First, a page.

The saddest thing of all is that jealousy not only won't stop people from being unfaithful; it makes it more likely they will be. If you accuse someone often enough of having an affair, they eventually think, Hey, if they believe it, I might as well do it. The second biggest fear of a jealous person is that her partner will leave her, but if she continues to make his life hell, he probably will. Don't let this happen to you. Take a deep breath and make a commitment to follow this seven-step program which can solve the problem permanently. It's not a quick fix. It takes time and effort. But it does work. I know—I did it!
The Seven-Step Fix
Before you start the program, it helps to understand what's making you jealous. Identify the reason: Is it insecurity, your childhood, your past, your own cheating history (if we find it hard to be unfaithful, we don't expect others to be)—or a combination of all four? If the answer's not obvious, force yourself to think outside the box; for example, it might stem from sitting through all the gory details when your best friend's heart got smashed to smithereens by a lover who cheated. Also work on your self-esteem: The more highly you think of yourself, the less likely you'll believe your partner would dream of risking your relationship.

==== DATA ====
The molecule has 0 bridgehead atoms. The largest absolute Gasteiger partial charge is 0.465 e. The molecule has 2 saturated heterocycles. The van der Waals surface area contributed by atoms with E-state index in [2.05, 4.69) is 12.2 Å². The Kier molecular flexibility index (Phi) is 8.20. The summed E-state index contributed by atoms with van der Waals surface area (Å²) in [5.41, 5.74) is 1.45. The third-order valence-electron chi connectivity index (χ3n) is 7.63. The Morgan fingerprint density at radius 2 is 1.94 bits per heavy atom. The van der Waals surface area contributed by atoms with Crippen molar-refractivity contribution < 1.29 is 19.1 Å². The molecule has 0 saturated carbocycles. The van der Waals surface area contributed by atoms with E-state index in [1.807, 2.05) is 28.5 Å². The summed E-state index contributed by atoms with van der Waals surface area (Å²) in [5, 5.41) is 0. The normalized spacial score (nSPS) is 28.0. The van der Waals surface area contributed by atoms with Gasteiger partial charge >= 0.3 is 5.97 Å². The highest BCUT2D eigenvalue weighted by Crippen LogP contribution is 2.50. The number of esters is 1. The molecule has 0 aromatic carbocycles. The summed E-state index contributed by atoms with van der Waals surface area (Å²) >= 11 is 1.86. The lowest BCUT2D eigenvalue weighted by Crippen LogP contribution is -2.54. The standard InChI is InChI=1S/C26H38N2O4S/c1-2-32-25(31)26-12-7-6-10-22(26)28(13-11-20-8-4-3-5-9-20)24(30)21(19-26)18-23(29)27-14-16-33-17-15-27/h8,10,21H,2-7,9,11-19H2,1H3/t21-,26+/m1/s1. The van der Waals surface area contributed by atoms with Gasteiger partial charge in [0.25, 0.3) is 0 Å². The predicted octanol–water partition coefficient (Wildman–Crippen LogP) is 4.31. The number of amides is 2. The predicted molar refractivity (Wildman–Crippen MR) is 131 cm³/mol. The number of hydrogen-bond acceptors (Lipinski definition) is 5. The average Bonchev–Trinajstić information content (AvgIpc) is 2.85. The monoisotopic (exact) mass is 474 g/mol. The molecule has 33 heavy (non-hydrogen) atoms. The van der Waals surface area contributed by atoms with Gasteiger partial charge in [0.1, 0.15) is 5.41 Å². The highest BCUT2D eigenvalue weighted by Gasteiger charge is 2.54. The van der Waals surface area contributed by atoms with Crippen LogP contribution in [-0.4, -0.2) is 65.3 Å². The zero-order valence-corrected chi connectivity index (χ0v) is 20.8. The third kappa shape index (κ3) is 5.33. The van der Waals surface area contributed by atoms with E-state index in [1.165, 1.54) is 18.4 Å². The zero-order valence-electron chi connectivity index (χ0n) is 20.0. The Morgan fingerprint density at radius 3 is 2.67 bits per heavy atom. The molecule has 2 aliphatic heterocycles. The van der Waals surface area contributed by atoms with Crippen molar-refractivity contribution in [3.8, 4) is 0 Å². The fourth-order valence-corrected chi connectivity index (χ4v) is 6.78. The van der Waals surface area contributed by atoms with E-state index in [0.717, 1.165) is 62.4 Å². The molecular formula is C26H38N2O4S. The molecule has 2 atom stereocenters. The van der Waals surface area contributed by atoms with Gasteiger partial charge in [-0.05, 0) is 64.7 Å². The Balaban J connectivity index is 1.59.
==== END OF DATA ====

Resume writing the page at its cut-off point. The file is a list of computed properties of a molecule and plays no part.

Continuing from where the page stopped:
Finally, you need to change your behavior and this is where we start the seven steps:
- Every single time you have a jealous thought, write it down and rate how strongly you believe it on a scale from one to 10. Ex: My boyfriend is having an affair with a girl from work: Nine (I'm certain this is true).
- Underneath the sentence, list all the reasons why you believe it is or isn't true, no matter how silly they sound. Ex: "He's working late a lot." "He wore his lucky pants to work."
- Wait two minutes and dwell a bit longer on how upset and angry you feel. Deliberately stay in the "rage" state of mind a little while so every single one of those suspicious thoughts surfaces for you to write down.